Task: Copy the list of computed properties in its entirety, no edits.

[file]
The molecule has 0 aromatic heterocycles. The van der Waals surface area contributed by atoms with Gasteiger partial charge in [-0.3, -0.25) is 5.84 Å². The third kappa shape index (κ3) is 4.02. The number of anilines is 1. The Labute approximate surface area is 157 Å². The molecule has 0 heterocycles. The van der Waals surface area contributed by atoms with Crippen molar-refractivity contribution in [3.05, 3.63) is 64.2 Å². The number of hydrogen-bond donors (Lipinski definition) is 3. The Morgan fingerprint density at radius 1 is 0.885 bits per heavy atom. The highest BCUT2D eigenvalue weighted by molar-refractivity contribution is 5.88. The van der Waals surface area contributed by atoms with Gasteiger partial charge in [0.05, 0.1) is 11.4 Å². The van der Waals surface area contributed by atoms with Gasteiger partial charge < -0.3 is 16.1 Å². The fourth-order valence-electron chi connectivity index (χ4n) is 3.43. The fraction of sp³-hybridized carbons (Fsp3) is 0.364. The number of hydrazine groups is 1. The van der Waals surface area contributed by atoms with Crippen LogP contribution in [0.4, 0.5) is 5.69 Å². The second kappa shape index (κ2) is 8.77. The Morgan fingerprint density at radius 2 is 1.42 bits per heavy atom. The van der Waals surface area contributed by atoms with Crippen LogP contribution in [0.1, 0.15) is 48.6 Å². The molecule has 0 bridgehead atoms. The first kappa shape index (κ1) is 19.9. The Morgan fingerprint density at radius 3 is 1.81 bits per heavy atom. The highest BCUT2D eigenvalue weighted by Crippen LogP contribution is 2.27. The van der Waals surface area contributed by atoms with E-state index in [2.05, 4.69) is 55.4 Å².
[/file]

The molecule has 0 aromatic heterocycles. The van der Waals surface area contributed by atoms with Gasteiger partial charge in [-0.3, -0.25) is 5.84 Å². The third kappa shape index (κ3) is 4.02. The number of anilines is 1. The Labute approximate surface area is 157 Å². The molecule has 0 heterocycles. The van der Waals surface area contributed by atoms with Crippen molar-refractivity contribution in [3.05, 3.63) is 64.2 Å². The number of hydrogen-bond donors (Lipinski definition) is 3. The Morgan fingerprint density at radius 1 is 0.885 bits per heavy atom. The highest BCUT2D eigenvalue weighted by molar-refractivity contribution is 5.88. The van der Waals surface area contributed by atoms with Gasteiger partial charge in [0.05, 0.1) is 11.4 Å². The van der Waals surface area contributed by atoms with Gasteiger partial charge < -0.3 is 16.1 Å². The fourth-order valence-electron chi connectivity index (χ4n) is 3.43. The fraction of sp³-hybridized carbons (Fsp3) is 0.364. The number of hydrazine groups is 1. The van der Waals surface area contributed by atoms with Crippen LogP contribution in [0.4, 0.5) is 5.69 Å². The second kappa shape index (κ2) is 8.77. The Morgan fingerprint density at radius 2 is 1.42 bits per heavy atom. The van der Waals surface area contributed by atoms with Crippen LogP contribution in [0.1, 0.15) is 48.6 Å². The molecule has 0 bridgehead atoms. The first kappa shape index (κ1) is 19.9. The Morgan fingerprint density at radius 3 is 1.81 bits per heavy atom. The highest BCUT2D eigenvalue weighted by Crippen LogP contribution is 2.27. The van der Waals surface area contributed by atoms with E-state index in [2.05, 4.69) is 55.4 Å².